Eric Andre has created, and is forever in the act of destroying, his own universe: surreal, confrontational, terrifying, and hilarious so long as you find the sensation of being totally overwhelmed hilarious. It’s a refuge that proudly offers no safety whatsoever. His violently gleeful fake-talk-show Adult Swim outpost The Eric Andre Show, costarring Hannibal Buress and set to unveil Season 5 later this year, is pure anarchy: The episode when Andre vomits on his desk—and then laps it back up as his unwitting guest, Lauren Conrad, flees in terror—is a fine place to start, and also a fine place from which to flee in terror.
Legalize Everything, the Florida-born comedian’s first Netflix stand-up special—out Tuesday, and filmed in New Orleans in October—is soothing by comparison, which is to say it’s joyful, bombastic, extra-overwhelming chaos. (There is no vomit, per se, though there is a decent amount of nudity.) He kicks it off with an Eric Andre Show–style street bit where he stumbles from an NOPD cop car in full uniform, confronts various passers-by about various drugs, fellates his nightstick, and drops his pants in search of a glory hole.
Andre’s stand-up technique, not surprisingly, is of the Highest Possible Energy variety: “Every time I drop acid I jerk off to anime,” he announces early on, furiously pantomiming masturbation. But he can pivot instantly to an impassioned denouncement of the War on Drugs (“Legalize all drugs in this country, except for salvia—that shit SUCKKKKS”) or, for that matter, the federal government. (“Both parties are corrupt. They’re not serving us. We should start a new country. I should run for president.”) Also, in a rare instant of the Eric Andre universe intersecting with our own in a ripped-from-the-headlines way, he rips into the semi-fascist reality show Cops—finally canceled in early June in the wake of the international protests sparked by George Floyd’s death—and specifically the incongruity of its reggae theme song.
This bit requires quite a lot of screaming, of course, as the Eric Andre experience inevitably does. Later this year, Netflix will also unveil Bad Trip, a ribald buddy comedy (costarring Lil Rel Howery and Tiffany Haddish) that doubles as an extra-extra-overwhelming series of street pranks. In mid-June, Andre and The Ringer chatted on the phone about Legalize Everything, harsh comedy in a time of paralyzing national tragedy, Dave Chappelle, and the bubonic plague. Here are excerpts from the conversation.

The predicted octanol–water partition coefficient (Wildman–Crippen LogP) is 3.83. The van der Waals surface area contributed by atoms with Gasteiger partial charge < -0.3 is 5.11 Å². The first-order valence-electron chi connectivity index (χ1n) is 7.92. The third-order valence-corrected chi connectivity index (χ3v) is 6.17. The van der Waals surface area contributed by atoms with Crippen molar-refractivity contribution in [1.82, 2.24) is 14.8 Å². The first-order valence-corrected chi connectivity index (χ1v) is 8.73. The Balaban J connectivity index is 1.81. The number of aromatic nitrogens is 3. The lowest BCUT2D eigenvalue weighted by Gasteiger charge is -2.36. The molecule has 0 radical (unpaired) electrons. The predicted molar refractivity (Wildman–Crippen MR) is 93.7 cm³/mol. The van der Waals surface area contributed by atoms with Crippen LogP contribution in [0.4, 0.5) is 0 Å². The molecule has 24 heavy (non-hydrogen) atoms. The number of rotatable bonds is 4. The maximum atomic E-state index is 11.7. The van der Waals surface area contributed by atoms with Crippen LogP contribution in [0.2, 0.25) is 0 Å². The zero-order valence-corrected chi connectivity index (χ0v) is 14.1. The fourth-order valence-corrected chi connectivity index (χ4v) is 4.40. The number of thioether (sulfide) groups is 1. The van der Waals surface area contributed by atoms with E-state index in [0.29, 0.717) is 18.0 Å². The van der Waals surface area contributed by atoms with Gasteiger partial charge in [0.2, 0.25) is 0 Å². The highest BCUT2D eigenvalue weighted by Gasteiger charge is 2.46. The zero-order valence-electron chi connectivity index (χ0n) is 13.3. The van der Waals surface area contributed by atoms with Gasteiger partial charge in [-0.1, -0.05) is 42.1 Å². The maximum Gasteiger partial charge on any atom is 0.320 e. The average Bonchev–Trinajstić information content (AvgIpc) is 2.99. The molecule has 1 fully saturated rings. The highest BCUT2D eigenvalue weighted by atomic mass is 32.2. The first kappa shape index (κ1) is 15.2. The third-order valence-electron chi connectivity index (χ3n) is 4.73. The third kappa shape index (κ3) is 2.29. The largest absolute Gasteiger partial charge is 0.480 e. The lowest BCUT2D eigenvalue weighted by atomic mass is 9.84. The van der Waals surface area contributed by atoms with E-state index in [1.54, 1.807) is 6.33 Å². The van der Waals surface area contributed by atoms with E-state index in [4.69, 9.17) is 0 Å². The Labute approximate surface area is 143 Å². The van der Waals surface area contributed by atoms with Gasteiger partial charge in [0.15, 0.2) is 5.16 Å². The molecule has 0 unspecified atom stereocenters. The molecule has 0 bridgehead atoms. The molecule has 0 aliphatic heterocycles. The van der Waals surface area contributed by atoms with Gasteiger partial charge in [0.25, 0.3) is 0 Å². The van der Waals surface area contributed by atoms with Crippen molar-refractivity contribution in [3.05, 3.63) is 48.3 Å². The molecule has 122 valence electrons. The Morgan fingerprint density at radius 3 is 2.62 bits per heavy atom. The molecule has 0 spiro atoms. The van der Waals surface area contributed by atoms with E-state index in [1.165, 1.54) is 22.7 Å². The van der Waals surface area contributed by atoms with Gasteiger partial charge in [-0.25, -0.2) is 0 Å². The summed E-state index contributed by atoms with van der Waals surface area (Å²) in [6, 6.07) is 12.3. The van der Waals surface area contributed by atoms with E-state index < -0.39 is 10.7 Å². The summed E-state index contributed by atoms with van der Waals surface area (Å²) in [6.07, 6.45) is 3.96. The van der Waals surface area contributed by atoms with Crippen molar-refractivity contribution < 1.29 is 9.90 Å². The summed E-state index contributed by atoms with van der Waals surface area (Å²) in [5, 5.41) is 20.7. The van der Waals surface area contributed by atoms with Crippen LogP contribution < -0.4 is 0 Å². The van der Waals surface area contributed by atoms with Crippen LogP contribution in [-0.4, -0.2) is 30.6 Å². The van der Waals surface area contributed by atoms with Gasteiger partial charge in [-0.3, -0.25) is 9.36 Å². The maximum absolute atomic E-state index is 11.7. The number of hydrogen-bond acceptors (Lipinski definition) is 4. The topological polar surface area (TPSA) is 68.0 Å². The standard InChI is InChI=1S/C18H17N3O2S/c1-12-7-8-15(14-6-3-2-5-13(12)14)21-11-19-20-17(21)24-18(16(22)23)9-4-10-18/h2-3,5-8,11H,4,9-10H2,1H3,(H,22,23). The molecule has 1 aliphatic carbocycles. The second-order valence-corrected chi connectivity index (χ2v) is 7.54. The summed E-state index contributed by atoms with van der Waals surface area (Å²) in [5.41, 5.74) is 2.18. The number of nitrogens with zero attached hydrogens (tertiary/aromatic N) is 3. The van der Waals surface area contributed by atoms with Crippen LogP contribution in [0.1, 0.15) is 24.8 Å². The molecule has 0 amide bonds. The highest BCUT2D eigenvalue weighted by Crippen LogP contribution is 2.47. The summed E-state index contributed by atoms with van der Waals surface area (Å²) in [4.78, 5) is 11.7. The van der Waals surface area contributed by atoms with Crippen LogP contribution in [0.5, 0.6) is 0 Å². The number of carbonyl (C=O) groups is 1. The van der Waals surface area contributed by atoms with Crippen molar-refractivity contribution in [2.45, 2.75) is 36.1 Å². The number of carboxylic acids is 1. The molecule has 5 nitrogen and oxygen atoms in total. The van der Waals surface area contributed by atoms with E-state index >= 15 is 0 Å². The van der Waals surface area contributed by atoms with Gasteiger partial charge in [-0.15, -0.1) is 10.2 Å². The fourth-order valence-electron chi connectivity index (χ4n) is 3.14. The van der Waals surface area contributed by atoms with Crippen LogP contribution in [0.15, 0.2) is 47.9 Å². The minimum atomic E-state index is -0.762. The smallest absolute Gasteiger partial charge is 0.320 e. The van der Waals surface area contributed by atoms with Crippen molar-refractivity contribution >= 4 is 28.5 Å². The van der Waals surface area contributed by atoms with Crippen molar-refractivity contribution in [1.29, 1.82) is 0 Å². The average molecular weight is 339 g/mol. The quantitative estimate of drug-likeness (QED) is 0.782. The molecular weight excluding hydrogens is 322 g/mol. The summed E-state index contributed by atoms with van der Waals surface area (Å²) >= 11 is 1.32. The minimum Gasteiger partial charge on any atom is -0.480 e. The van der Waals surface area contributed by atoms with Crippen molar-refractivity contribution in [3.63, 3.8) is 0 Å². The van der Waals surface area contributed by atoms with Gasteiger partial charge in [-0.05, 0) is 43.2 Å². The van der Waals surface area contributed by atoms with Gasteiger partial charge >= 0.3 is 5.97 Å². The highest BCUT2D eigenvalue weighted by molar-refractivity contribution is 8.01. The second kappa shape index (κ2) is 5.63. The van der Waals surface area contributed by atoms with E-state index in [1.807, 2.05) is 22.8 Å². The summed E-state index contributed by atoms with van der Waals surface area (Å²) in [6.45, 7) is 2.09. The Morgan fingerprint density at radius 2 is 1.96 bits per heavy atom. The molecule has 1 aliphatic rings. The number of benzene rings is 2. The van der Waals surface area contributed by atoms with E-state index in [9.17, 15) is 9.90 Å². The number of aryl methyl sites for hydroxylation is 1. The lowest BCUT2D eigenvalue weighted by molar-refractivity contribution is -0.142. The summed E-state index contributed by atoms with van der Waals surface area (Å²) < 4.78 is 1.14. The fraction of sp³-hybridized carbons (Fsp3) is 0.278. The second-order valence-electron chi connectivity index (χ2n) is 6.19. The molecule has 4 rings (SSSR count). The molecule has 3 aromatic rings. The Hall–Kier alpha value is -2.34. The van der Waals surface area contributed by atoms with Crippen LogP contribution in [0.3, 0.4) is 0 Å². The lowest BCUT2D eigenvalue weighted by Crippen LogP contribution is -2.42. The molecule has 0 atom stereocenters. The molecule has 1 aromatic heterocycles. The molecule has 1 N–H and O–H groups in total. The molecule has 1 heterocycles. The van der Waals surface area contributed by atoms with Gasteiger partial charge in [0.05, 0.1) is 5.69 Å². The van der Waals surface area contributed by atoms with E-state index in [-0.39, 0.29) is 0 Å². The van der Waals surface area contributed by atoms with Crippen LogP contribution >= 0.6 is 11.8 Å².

The timing of your Cops riff in this special is absolutely amazing.
As a human being, are you 100 percent thrilled that Cops is dead, or is there a part of you that’s a little bummed you don’t have Cops to kick around anymore?
I didn’t even know it was still on TV. I thought it got canceled like 20 years ago.
Me too, actually.
My reaction was like, “Wait, Cops is still on?”
You taped this, obviously, way before even COVID-19 hit America, which at this point feels like ancient history. Does anything about it land differently for you now? Just the sight of you dressed as a police officer is jarring even before you start humping a wall.
Right. Yeah. Yeah. Is it jarring? I don’t know. I haven’t watched it in awhile. You’ve watched it more recently than me.
These last few weeks, does comedy have a role in processing or supporting all this activism, these protests, or is it too early yet to even think like that?
No, I think it always does. I think comedy is always commenting on society and comes out of tragedy. But that’s too much of a theoretical way of thinking about comedy.
You’re one of the most physical stand-up comedians I’ve ever seen: You’re screaming, you’re jumping into the audience, you’re rolling around on stage. It’s like watching someone run a marathon. Do you … train?
Oh, it feels like it, too. I trained in the fact that I did like 87 shows in 49 cities last year, something like that.
Let’s just say 50 cities—100 shows, 50 cities.
Do you hang out much with fans after your shows? Are they still disappointed that you’re a much calmer person offstage, or are people better now at separating Eric Andre the performer from Eric Andre the person?
I think it’s case by case, maybe—fan by fan. After the show, I’m so exhausted and drenched in sweat. I’m like the opposite of Mötley Crüe. Like, this guy gets coke and drugs and has orgies after the show, and I’m like rushing to a shower and a bed after a show. I feel like I got hit by a bus at the end of a show.
Compared with The Eric Andre Show, what strikes me about the special is that you’re among your fans—they love you and they know you and they know what to expect, and they’re eager to be surprised or even shocked. I was trying to imagine the crowd if they all thought they were there to see, like, Jerry Seinfeld, and then you walk out instead.
It was like that for the first—I’ve been doing it 17 years, and it felt like that for the first 12 years before I had a TV show. No one knew who the fuck I was when I walked out onstage. So it was rough. It’s much easier doing shows when I’ve found my audience than before.
So there’s nothing sentimental—it’s not that you’re more comfortable the more uncomfortable your audience is or anything like that.
No, no, I don’t want to bomb. It sucks.